Mobile phone companies, desperate to fill the gap in the market for indestructible devices, are researching technology which will enable them to manufacture flexible handsets.
The phones, which will be able to be rolled, dropped, squished, thrown and stepped on, are set to be going to be available next year.
Early prototypes by Nokia, Samsung and an array of other industry giants have drawn crowds at tech shows around the country and rumours are circulating that 2013 could well be the year of the bendy mobile.
Professor Andrea Ferrari, of Cambridge University, who is working with Finnish manufacturers Nokia told the BBC: “We are working on flexible, bendable and transparent displays and surfaces that could in future be part of flexible phones, tablets, TVs and solar cells.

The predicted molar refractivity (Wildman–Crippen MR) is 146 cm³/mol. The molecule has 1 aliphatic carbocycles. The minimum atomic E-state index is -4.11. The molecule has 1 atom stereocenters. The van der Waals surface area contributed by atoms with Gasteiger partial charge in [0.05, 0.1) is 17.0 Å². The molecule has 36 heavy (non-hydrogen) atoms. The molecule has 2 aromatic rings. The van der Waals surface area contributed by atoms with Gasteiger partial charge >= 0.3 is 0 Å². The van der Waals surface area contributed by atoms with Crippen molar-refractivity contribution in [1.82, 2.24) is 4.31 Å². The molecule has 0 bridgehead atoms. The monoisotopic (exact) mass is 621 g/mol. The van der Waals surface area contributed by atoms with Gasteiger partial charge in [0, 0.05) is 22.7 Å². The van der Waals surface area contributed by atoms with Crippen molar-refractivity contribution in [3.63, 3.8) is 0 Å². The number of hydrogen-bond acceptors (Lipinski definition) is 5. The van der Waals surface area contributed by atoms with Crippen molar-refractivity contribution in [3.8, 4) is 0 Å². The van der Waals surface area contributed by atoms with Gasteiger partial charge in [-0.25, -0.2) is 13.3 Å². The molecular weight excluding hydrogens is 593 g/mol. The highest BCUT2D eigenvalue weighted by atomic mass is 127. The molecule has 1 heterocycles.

“Samsung is really quite advanced in this field, but we here in Cambridge have done some great work on Nokia's prototypes as well.”
Samsung are using technology called OLED (Organic Light Emitting Diode) while other phone makers, such as Nokia, are experimenting with graphene.
Samsung claim the devices will be “foldable, rollable, wearable and more, will allow for a high degree of durability through their use of a plastic substrate that is thinner, lighter and more flexible” than standard display technology.
In 2005, Phillips revealed their first prototype with a completely rollable display but the technology seemed to have been swept under the carpet.
Now, with graphene technology set to replace silicon in the world of displays, malleable mobiles could take their place in phone shops around the world.